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Color and Money Is a College Course!
Tuesday, December 2, 2008
The researchers behind the study, slated for publication in the Journal of Cognitive Neuroscience, say they are hopeful that the lower brain function they have identified in many low-income children can be prevented or reversed. Accordingly, they are collaborating with other neuroscientists who use games and other stimuli to improve the functioning of the brain region in question--the prefrontal cortex--in school-age children.
Nonetheless, the researchers--all from the University of California at Berkeley--say their study's findings provide reason to worry that the environmental conditions experienced by low-income children pose a serious risk to their educational development.
"This is a wake-up call," says one of the study's co-authors, Robert Knight, the director of Berkeley's Helen Wills Neuroscience Institute. "It is not just that these kids are poor and more likely to have health problems, but they might actually not be getting full brain development from the stressful and relatively impoverished environment associated with low socioeconomic status: fewer books, less reading, fewer games, fewer visits to museums."
The researchers conducted the study by using electroencephalograph, or EEG, to measure the brain activity of two groups of 9- and 10-year-olds--one from low-income backgrounds, the other from high-income backgrounds. None of the children involved had neurological damage or prenatal exposure to drugs and alchohol, but the brains of those from lower-income backgrounds were slower to exhibit responses to stimuli flashed on a screen in front of them.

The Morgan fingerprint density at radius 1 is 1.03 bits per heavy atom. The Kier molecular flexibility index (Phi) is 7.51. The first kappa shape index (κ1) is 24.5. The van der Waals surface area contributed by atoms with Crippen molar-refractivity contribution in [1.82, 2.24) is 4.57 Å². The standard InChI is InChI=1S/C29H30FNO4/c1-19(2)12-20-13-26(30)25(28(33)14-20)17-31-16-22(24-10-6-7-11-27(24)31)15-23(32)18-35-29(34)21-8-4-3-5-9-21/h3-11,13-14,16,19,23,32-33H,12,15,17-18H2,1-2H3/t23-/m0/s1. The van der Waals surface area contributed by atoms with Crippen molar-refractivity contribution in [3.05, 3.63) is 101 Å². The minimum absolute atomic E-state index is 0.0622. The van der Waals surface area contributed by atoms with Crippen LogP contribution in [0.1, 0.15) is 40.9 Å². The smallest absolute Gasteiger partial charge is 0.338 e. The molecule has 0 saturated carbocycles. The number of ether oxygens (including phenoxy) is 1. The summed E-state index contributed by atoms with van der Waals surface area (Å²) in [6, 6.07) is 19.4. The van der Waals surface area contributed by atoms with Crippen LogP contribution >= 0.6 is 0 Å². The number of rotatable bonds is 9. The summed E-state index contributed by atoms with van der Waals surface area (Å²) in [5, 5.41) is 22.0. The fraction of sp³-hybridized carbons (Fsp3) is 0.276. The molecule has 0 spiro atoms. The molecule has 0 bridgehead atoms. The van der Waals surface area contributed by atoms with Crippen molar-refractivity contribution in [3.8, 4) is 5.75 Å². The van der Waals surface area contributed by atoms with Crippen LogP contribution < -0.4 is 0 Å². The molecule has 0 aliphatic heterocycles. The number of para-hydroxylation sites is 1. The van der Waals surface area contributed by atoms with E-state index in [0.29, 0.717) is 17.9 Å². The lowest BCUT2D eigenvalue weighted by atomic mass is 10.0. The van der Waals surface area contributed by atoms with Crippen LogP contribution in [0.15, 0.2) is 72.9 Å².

Mark Kishiyama, a cognitive psychologist who is the study's lead author, says the electrical activity in the brains of many of the children from lower socioeconomic backgrounds actually bore some resemblance to the activity in the brains of adults whose prefrontal lobes have been damaged by strokes. "This difference may manifest itself in problem solving and school peformance," he says.
Studies of animals have shown that their prefrontal cortexes can be affected by stress and environmental deprivation. And other studies of humans have shown that children from lower-income backgrounds tend to get significantly less stimulation in early childhood than those who are more privileged.
The good news offered by one study co-author--Thomas Boyce, a pediatrician and developmental psychobiologist--is that it might be possible to improve the brain development of low-income children through steps as simple as encouraging their parents to engage them in conversation more often.